The name of the Native American Resource Center has been changed to The Museum of the Southeast American Indian. As part of the Southeast American Indian Studies Program at UNC Pembroke, The Museum of the Southeast American Indian maximizes the capacity of the University to address the complex historical, cultural and contemporary issues facing American Indian communities in North Carolina and the American Southeast. The Museum’s cross-disciplinary collaborations greatly enhance the University’s programs of research, service, outreach and instruction.
The Museum of the Southeast American Indian is a multi-faceted museum and resource for scholarly research and community outreach. The Museum contains exhibits of authentic Indian artifacts, arts and crafts from Indian communities all over the Americas, and especially from the American Southeast. Many items come from North Carolina Native communities, with special emphasis on Robeson County Indian people. Specific focus is placed on the largest North Carolina tribe, the Lumbee, but our outreach activities have extended into Virginia and South Carolina with plans for further outreach throughout the Southeast.
The mission of The Museum of the Southeast American Indian is to educate and serve the public about the prehistory, history, culture, art and contemporary issues of American Indians, with special emphasis on the Native American communities of Robeson County, of North Carolina and of the American Southeast; to conduct scholarly research; to collect and preserve the material culture of Native America; to encourage American Indian artists and crafts persons; and to cooperate on a wide range of research and service projects with other institutions and agencies concerned with American Indians.
According to local legends, the Indians of Robeson County are descendants of several tribal groups (three languages families - Eastern Siouan, Iroquoian and Algonkian) and John White's Lost Colony. Today, the Lumbee number over 50,000, with the majority residing in Robeson and adjoining counties.
The Museum is located in historic Old Main, the first brick structure on campus (1923). Old Main is listed on the National Resister of Historic Places, and also houses the Department of American Indian Studies.
Research: The Museum conducts and cooperates with other agencies on various types of research. Topics have included: archaeology of southeastern North Carolina; Native American health issues; Native American history and contemporary issues.
- Because It Is Right (An Essay About Lumbees and Federal Recognition)
- Robeson Trails Archaeological Survey (1988);
- Along the Trail: A Reader About Native Americans (1992);
- Robeson Crossroads Archaeological Survey (1993);
- The Lumbee In Context (2000);
- Fine In The World: Lumbee Language in Time and Place (2002);
- Lumbee By Grace: Landmarks in Indian Identity [VHS} (2002), Remastered (2007);
- River Spirits: A Collection of Lumbee Writings (2003);
- In The Heart Of Tradition: The Eight State Recognized Tribes and The North Carolina Commission of Indian Affairs [DVD] (2005);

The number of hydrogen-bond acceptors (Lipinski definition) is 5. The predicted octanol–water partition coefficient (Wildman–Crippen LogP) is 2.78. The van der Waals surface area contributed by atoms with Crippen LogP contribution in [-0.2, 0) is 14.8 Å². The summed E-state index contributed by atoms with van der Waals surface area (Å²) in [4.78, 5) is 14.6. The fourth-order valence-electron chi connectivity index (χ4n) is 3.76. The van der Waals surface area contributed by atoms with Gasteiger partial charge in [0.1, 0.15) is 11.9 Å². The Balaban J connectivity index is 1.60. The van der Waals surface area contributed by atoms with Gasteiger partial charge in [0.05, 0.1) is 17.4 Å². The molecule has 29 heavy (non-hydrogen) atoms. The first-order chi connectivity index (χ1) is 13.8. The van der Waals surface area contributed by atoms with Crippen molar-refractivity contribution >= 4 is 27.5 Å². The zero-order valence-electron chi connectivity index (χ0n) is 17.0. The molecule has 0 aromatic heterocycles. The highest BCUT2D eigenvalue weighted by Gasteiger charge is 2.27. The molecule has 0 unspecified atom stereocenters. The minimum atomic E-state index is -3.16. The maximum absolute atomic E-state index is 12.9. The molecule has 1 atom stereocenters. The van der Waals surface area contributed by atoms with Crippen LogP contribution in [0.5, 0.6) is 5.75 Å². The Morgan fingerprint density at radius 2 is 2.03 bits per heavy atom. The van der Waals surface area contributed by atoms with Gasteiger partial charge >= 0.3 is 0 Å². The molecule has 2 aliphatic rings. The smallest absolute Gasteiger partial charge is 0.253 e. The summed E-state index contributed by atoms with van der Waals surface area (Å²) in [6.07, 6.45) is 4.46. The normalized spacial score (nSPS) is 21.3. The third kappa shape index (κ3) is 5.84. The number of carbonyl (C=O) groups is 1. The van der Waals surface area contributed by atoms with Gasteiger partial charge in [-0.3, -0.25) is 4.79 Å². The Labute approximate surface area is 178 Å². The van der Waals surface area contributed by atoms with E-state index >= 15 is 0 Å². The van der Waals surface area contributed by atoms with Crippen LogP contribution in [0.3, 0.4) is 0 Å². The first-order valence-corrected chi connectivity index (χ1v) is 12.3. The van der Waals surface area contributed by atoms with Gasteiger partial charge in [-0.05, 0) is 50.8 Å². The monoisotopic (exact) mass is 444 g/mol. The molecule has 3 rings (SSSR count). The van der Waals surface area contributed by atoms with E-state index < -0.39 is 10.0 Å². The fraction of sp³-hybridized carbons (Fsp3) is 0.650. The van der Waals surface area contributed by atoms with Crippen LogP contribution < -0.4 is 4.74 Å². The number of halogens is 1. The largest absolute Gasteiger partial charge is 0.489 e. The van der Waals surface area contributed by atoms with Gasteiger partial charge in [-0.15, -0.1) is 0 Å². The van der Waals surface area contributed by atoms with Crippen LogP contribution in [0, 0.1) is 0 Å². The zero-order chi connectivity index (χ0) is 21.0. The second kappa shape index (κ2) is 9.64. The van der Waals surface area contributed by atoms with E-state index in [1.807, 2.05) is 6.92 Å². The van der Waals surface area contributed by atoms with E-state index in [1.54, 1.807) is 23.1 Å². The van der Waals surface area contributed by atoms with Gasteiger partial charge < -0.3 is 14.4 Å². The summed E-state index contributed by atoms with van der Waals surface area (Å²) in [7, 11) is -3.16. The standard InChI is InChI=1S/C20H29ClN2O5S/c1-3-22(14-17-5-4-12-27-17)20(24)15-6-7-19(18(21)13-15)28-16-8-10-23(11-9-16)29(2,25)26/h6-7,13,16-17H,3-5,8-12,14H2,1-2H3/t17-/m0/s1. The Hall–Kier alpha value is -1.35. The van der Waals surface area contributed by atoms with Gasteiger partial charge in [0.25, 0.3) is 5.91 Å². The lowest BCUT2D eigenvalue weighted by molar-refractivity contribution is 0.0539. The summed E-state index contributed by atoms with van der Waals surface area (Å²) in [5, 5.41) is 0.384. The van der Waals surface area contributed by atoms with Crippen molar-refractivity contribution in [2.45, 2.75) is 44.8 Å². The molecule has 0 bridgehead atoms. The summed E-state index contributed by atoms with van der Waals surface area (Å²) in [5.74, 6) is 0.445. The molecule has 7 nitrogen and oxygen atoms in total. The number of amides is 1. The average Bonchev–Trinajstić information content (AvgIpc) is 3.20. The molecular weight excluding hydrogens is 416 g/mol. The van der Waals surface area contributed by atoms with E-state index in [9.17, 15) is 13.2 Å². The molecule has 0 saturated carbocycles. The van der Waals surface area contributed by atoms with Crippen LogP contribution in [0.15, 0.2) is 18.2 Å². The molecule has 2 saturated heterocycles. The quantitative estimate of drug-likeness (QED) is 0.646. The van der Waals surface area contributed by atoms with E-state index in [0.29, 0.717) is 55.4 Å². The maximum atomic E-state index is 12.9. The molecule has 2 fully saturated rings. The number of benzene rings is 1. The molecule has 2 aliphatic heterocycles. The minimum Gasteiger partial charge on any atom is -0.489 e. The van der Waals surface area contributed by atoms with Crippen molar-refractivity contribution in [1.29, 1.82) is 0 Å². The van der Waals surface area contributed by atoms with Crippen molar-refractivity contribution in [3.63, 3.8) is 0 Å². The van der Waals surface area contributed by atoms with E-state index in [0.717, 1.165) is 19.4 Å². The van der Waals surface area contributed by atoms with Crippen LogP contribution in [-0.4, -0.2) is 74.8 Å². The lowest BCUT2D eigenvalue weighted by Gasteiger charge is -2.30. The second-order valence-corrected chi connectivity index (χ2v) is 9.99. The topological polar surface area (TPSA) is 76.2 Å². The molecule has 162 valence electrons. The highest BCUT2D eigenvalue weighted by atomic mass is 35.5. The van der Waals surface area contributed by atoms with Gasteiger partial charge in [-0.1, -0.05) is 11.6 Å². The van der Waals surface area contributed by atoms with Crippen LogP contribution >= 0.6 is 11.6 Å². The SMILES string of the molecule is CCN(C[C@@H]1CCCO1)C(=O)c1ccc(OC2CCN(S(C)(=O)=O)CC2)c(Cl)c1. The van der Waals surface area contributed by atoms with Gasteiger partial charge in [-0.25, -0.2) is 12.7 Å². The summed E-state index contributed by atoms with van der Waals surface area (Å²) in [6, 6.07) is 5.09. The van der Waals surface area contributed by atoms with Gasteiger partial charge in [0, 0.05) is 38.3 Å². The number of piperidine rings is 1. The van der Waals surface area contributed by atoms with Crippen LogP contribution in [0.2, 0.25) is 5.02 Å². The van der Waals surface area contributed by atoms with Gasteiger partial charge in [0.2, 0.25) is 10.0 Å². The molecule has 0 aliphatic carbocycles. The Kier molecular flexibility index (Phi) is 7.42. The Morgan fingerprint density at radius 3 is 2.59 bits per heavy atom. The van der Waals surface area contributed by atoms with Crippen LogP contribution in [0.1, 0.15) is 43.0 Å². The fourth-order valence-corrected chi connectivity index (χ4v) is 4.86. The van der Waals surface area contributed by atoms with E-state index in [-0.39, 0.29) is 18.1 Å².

- A Healing Faith [Video] (2005);
- Our People: The Sappony [DVD] (2007);
- Dancing in the Garden of the Lord [DVD] (2007);
- Listen To The Drum: A Closer Look At American Indian Powwow Music [DVD] (2008)
- Our People: The Occaneechi Band of Saponi Nation [DVD] (2008)
- Our People: The Lumbee [DVD] (2009)
- Our People: The Coharie [DVD] (2011)
- Waccamaw Indian People of South Carolina [DVD] (2012)
- Knowledge, Wisdom & the Traditional Mind: The Nottoway in the 21st Century [DVD] [Blu-ray] (2014)
Assembly Room: The Thomas Assembly Room seats approximately sixty people, providing space for classes, workshops and small meetings. In the Assembly Room facilities for film viewing are available. Several films and videotapes are shown at no cost to the public.
Films: In "Lumbee by Grace" Lumbee people talk about their sense of what it means to be Lumbee. "Indian By Birth" relates the story of Lumbee English, a remarkable narrative of linguistic adaptability and cultural perseverance.
Exhibits: An exciting variety of exhibits is on display, including prehistoric tools and weapons, 19th century Lumbee artifacts, contemporary Indian art and items which represent Native Americans from all over North America. New items are continuously being collected and put on display.
Tours: Tours of the Museum are conducted free of charge. Schools groups, senior citizens, civic and community organizations are welcome. For large groups, please call for reservations.
Hours of Operation: The Museum is open from 8:00 AM to 5:00 PM, Monday through Saturday. The Museum is typically closed for lunch from 12:00 noon - 1:00 pm on Monday and Saturday only. Please call ahead for reservations.
History of UNCP: The University of North Carolina at Pembroke began in 1887 as a school for Indians of Robeson County. For more than a half a century, it proudly and effectively educated only Native Americans. Today, the University is a constituent institution of the University of North Carolina, serving a multi-ethnic student body. But the University remembers its origins. Through the Department of American Indian Studies and The Museum of the Southeast American Indian (formerly the Native American Resource Center), the University provides a diverse program focusing on prehistory, history, culture, art and contemporary issues of Native America. Indians and non-Indians alike who are interested in gaining knowledge and insight about America's first citizens will find this program most valuable.